The Benefits of Learning to Play a Musical Instrument

When your child comes home from school and beamingly announces the intention of joining the school band, parents almost inevitably feel trepidation. Is it going to be noisy? Is it going to be expensive? And, honestly, is it going to be worth all the effort? And that’s understandable. Especially if your own experience of school music consisted of tunelessly tooting a recorder until you lost interest… and everyone else you knew lost the will to live!

But with instrument rental providing a cost-effective alternative to making an expensive purchase, it is worth looking into the benefits of playing music. Learning to play a musical instrument has been proven to bring a variety of physical and mental advantages, and has even been shown to improve academic performance. So, let’s take a look at the unexpected side effects of renting a musical instrument for your child.

7 Benefits of Learning to Play a Musical Instrument

Mental benefits

Brain structure

Playing a musical instrument can physically alter the structure of your brain. Now, that sounds kind of scary. But it’s a very positive thing. Brain scans have revealed that the corpus callosum – the nerve fibers connecting the two sides of the brain – grows in size as people become musically adept. Encouragingly, it happens in adults too, so if you’re looking for a brain boost, why not take lessons at the same time as your children!

Brain function

Learning a musical instrument is thought to positively impact brain function in multiple ways. But the most noteworthy areas have been in verbal memory, spatial reasoning, and literacy skills. This has been linked to a reduction of both dyslexia in children, and in the development of dementia in later life. But playing an instrument has been found to benefit brain function in other ways too. From enhancing decision-making and problem-solving abilities, to boosting concentration and moderating behavioral problems, such as ADD.

Positivity and resilience

A study by McMaster University showed that playing – and listening to – music makes you happy. And if you’re happy and positive in your outlook, you’re more likely to be able to withstand life’s difficulties. This ties into music’s ability to tackle depression, anxiety and stress.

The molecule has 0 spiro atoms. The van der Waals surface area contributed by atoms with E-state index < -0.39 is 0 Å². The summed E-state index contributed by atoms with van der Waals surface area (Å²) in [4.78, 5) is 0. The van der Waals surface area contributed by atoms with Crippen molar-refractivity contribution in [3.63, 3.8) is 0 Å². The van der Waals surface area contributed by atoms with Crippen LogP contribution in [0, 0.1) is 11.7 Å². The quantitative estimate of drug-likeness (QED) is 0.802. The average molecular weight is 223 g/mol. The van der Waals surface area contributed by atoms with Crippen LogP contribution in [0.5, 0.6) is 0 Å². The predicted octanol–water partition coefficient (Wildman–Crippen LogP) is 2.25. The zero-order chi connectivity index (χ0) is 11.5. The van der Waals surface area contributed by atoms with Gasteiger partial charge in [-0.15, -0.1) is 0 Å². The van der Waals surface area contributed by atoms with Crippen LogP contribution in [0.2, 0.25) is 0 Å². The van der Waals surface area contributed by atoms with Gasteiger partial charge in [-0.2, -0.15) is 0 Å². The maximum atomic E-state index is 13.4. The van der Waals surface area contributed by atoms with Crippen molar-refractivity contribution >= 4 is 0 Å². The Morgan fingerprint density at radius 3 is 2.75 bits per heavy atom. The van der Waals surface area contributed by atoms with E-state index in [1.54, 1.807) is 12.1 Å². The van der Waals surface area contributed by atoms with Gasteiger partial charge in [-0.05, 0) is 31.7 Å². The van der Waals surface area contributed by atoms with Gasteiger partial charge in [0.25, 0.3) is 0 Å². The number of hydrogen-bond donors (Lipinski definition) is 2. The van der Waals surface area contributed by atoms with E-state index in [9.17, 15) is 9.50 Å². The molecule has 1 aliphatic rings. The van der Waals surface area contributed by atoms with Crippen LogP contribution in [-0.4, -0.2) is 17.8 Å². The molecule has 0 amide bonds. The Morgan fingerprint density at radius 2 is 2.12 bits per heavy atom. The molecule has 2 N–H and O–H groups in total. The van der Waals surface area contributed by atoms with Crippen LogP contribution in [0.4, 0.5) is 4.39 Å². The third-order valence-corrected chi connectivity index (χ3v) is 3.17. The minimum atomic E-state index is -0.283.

Physical benefits

Posture

You can’t play any instrument well while slouching. Any good music teacher will correct a child’s posture during their lessons. Over time, this will become an engrained habit. Breathing

As strange as it might sound, most of us don’t breathe correctly! We breath shallowly, taking just enough breath to get us to the next. When you play a wind instrument, whether brass or wood, your breathing changes and deepens. You begin breathing from your diaphragm, much like an athlete. Overtime, this can help to strengthen your respiratory system. It can also reduce stress. Especially when combined with an activity that provides a positive focus, like playing an instrument.

Movement, coordination and dexterity

Hardly anyone gets enough exercise these days. Even kids are slumped in front of screens. To play any musical instrument, you have to move. It may not feel like a physical effort to hold that flute or violin in place, but your muscles are working nonetheless.

And as you’re moving, you’re also developing your coordination and physical dexterity. As you practice, your fine motor skill develop, which can be an advantage in many areas.

Immunity

And this is the really surprising one. A couple of years ago, Live Science revealed that playing musical instruments ‘enhances the immunological response’ in the body. And this can help to make us stronger, and better able to fight off viruses.

Learning to play a musical instrument can be enormously beneficial to people of all ages. Renting that instrument relieves parents of a significant up-front financial burden. And of all the attendant worries – maintenance, repairs, insurance, and that major concern of wasted time and money. Because if your child does change their mind, you can simply return your instrument to Rent From Home. Or, even better, exchange it for something else. Giving your child the opportunity to continue their musical journey – and continue to gain the benefits from it – with an instrument that may be more suited to them.

Find out more about instrument rental with Rent From Home.